The floor was then given to Powell and Jones. Powell thanked all those who were there to help celebrate the moment. She said “Randy is a wonderful partner. Who knew that we would end up opening a bar? We love the history.” She went on to say that they could not have done what they are doing without the support of the community and she pointed out and thanked her husband Deron for his support, as well as both the Powell and Jones family members.

Mayor Bathe said that on behalf of the Hartsburg community she wanted to welcome Powell and Jones and thanked them for their investment in the community. She said, “This is a place of history and it is always good to hang on to history.”

Representative Butler spoke and offered a special present to the new owners. He said, “When Kristi said they were going to be doing this as the Lodge Off 66, I thought it is kind of off 66. But I think this speaks to the power of Route 66. This is going to be a great stop for people traveling 66.”

Butler presented the bar with the Route 66 Historic Route marker that is a part of the Illinois Route 66 Scenic Byways promotion of the Mother Road. He concluded, “Thank you guys for doing this. Congratulations, this is awesome and thank you for promoting Route 66 so on behalf of myself and the Scenic Byways.”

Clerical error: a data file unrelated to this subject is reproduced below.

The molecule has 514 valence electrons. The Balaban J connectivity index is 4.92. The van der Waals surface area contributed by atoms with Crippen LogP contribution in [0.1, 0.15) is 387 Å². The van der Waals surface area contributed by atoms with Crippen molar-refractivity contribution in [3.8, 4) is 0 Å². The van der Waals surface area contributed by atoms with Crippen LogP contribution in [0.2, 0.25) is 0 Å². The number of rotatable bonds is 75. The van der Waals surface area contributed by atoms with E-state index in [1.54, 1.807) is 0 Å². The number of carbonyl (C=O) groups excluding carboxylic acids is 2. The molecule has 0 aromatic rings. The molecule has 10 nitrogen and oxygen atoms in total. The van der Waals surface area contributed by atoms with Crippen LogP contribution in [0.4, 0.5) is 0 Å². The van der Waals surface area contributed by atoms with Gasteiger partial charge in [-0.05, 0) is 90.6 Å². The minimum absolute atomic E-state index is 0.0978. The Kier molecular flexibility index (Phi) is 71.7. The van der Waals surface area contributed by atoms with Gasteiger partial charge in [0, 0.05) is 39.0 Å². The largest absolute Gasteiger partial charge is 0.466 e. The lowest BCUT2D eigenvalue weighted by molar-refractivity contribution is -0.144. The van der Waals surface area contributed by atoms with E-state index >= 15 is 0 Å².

The cut was led by Nila Smith with Lincoln Daily News who is also a member of the Logan County Tourism Bureau. She said that earlier in the week she had been asked about the name of the bar and had noted that inside there is a sign that says that Tom’s Lodge is six miles from Lincoln, thus it is six miles from Route 66. She said there is documented history that Capone and Coonhound Johnny were frequent visitors to the establishment and that those two characters epitomize the rich history of Route 66 locally.